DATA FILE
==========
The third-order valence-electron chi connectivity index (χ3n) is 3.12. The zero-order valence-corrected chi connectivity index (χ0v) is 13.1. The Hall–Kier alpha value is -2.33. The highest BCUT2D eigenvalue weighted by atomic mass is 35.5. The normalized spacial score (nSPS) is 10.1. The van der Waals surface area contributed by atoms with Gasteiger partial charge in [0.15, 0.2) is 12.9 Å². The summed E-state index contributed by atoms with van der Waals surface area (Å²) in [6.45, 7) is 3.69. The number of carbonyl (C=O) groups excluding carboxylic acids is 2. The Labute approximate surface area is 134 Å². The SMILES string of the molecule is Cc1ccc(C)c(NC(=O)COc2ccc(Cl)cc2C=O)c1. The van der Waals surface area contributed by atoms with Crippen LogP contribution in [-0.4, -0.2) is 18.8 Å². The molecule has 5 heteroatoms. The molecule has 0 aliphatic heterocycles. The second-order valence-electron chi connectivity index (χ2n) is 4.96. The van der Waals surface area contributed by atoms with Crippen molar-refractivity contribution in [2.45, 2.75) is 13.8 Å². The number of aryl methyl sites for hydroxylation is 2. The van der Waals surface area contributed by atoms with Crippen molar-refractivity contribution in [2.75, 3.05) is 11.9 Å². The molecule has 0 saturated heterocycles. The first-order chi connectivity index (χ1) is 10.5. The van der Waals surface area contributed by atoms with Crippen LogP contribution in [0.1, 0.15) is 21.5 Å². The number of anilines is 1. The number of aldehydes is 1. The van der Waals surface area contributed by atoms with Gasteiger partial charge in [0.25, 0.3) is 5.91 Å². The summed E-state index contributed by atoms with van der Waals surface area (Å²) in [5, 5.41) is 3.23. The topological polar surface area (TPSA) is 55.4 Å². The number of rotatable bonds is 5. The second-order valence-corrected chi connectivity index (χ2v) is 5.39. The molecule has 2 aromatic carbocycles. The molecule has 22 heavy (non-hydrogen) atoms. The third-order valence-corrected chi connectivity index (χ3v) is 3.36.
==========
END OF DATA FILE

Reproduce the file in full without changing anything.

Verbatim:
The third-order valence-electron chi connectivity index (χ3n) is 3.12. The zero-order valence-corrected chi connectivity index (χ0v) is 13.1. The Hall–Kier alpha value is -2.33. The highest BCUT2D eigenvalue weighted by atomic mass is 35.5. The normalized spacial score (nSPS) is 10.1. The van der Waals surface area contributed by atoms with Gasteiger partial charge in [0.15, 0.2) is 12.9 Å². The summed E-state index contributed by atoms with van der Waals surface area (Å²) in [6.45, 7) is 3.69. The number of carbonyl (C=O) groups excluding carboxylic acids is 2. The Labute approximate surface area is 134 Å². The SMILES string of the molecule is Cc1ccc(C)c(NC(=O)COc2ccc(Cl)cc2C=O)c1. The van der Waals surface area contributed by atoms with Crippen LogP contribution in [-0.4, -0.2) is 18.8 Å². The molecule has 5 heteroatoms. The molecule has 0 aliphatic heterocycles. The second-order valence-electron chi connectivity index (χ2n) is 4.96. The van der Waals surface area contributed by atoms with Crippen molar-refractivity contribution in [2.45, 2.75) is 13.8 Å². The number of aryl methyl sites for hydroxylation is 2. The van der Waals surface area contributed by atoms with Crippen molar-refractivity contribution in [2.75, 3.05) is 11.9 Å². The molecule has 0 saturated heterocycles. The first-order chi connectivity index (χ1) is 10.5. The van der Waals surface area contributed by atoms with Crippen LogP contribution in [0.1, 0.15) is 21.5 Å². The number of anilines is 1. The number of aldehydes is 1. The van der Waals surface area contributed by atoms with Gasteiger partial charge in [0.25, 0.3) is 5.91 Å². The summed E-state index contributed by atoms with van der Waals surface area (Å²) in [5, 5.41) is 3.23. The topological polar surface area (TPSA) is 55.4 Å². The number of rotatable bonds is 5. The second-order valence-corrected chi connectivity index (χ2v) is 5.39. The molecule has 2 aromatic carbocycles. The molecule has 22 heavy (non-hydrogen) atoms. The third-order valence-corrected chi connectivity index (χ3v) is 3.36.